At a time when tenant advocates in The City are calling evictions an epidemic, the San Francisco Rent Board's recently released annual report for fiscal year 2012-13 indicates that overall petition filings have increased considerably from past years.
The driving factor?
“The economy,” said the board's executive director, Delene Wolf. “Landlords have more money to spend on renovating their properties, so properties are being turned over. And when landlords raise rents, tenants complain about habitability issues.”
Overall, the number of petitions filed with the board increased 17 percent to 1,522 this year from 1,389 the previous fiscal year. With the exception of petitions from utility-paying landlords who charge tenants for any increase in service within a year (utility “pass-through” petitions), the total number of petitions is the highest in 11 years, the report shows.
The most striking finding, according to Wolf, is that landlord petitions rose 37 percent in the last fiscal year while tenant petitions dropped 4 percent.
“It's anomalous,” she said. “Usually when landlords are filing petitions for rent increases, then tenants tend to also file or come in and get educated about their rights and then file. Whereas they don't rock the boat if rent is not up.”
Ted Gullicksen, executive director of the San Francisco Tenants Union, attributed the disparity in part to tenants' fear of evictions, which he and other tenant advocate groups claim are at a crisis level.
The annual report shows eviction notices filed with the board increased 36 percent from 1,421 to 1,934, and the number of units withdrawn from the rental market under the Ellis Act increased 59 percent, from 121 the previous fiscal year to 192.
Meanwhile, tenant reports of alleged wrongful eviction decreased by 13 percent from 570 to 497.
“In most cases, they cannot be helpful to the tenant and in fact can be harmful,” Gullicksen said of wrongful eviction reports.
On the steps of City Hall on Thursday, tenant advocates rallied around a poster-size “Eviction Crisis” line graph they created using Ellis Act filing numbers from June 2010 to this year. Since May 2012, when an Ellis Act eviction notice was served to the Lee family, whose story has reinvigorated public attention on the issue, 281 units have been subject to notices citywide.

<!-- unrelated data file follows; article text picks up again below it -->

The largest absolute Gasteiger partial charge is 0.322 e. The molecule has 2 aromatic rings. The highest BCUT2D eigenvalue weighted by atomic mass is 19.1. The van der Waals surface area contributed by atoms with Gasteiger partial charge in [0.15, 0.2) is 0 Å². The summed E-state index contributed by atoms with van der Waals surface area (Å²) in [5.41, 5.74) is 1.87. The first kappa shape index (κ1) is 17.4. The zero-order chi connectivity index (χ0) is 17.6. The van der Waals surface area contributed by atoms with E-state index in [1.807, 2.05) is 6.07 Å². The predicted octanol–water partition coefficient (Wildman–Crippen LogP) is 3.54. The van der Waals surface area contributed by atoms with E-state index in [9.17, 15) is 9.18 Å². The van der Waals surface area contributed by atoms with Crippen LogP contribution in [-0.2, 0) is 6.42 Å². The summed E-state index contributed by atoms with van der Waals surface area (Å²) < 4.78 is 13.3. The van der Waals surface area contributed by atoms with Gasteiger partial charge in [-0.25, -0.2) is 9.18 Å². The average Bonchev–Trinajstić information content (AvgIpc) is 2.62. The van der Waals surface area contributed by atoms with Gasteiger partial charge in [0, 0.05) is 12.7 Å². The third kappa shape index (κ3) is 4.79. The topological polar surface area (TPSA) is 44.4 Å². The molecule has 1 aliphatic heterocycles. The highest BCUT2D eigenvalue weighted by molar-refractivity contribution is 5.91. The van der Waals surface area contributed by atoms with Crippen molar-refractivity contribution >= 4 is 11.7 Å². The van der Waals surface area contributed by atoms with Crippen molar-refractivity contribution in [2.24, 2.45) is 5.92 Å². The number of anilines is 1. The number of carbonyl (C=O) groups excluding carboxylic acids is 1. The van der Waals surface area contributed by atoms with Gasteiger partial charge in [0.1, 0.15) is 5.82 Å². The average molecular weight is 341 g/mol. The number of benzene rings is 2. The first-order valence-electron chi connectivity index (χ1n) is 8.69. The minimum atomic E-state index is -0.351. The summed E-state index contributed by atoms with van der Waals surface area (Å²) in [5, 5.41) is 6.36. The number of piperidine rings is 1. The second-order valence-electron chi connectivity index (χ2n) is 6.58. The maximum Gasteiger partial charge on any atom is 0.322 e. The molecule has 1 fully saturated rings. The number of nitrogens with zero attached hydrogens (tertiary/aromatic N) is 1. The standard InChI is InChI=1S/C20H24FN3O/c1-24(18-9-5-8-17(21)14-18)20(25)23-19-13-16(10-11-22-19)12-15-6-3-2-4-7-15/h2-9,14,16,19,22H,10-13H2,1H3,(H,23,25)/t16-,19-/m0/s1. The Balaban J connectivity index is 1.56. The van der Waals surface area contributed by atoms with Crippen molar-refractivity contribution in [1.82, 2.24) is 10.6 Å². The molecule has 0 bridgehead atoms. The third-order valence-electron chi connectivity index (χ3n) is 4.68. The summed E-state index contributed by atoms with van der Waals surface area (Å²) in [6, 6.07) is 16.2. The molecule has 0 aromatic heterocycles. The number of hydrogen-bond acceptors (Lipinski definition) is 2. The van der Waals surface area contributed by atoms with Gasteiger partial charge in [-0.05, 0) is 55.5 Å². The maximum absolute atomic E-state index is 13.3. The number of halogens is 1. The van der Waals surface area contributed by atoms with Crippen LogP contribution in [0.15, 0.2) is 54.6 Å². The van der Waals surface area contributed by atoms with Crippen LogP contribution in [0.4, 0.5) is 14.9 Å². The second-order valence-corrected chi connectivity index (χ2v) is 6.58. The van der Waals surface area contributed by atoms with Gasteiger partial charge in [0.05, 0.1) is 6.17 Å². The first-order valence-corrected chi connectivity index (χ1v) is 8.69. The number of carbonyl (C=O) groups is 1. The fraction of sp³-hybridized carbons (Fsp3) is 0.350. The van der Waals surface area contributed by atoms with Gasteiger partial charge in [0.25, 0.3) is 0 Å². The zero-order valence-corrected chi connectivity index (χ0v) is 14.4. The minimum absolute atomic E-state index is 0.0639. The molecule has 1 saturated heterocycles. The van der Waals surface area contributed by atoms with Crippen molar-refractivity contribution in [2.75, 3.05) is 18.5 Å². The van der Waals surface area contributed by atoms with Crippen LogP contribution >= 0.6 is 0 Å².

“That is just the bottom of the curve. These other evictions are still coming down the pipeline,” said Gen Fujioka, policy director of the Chinatown Community Development Center. “It's very clear that we're going to hit 300 by the end of this year and it doesn't look like it's slowing down.”
Together, the advocates pitched legislative reforms that include significant increases in relocation benefits for displaced tenants and requiring the Planning Department to approve the conversion of residential rental units into tenancy-in-common units. Another measure — approval for mergers or demolition in units subject to “no-fault” evictions within the past 10 years — was adopted by the Planning Commission the same day and will go before the Board of Supervisors.
Filing gaffe leads to eviction victory
The Ellis Act eviction of longtime Castro resident Jeremy Mykaels was quashed in court on Wednesday, but it was a victory by error of sorts.
That's because San Francisco Superior Court Judge Ronald Quidachay held that the Ellis Act eviction notice Mykaels' landlord filed with the San Francisco Rent Board stated his rent incorrectly — $100 more than Mykaels paid per month.
“I didn't think it was going to be enough to do anything,” the 63-year-old tenant said. “I thought we were just buying time to appeal, to be honest, but I'm certainly happy and relieved.”
Mykaels, who has lived in the Castro for 40 years, including 17 years at 460 Noe St., received his Ellis Act eviction notice in September 2012 and had a year to vacate because he classifies as elderly. The law does not prohibit his landlord from filing a new Ellis Act eviction at any time.
Steve Collier, Mykaels' lawyer and a staff attorney at the Tenderloin Housing Clinic, said it was likely his client would have won the case even had it not been for the landlord misreporting the rent amount.
“We had other arguments and we still have other arguments,” Collier said. “It's just that the court chose that one to rule on.”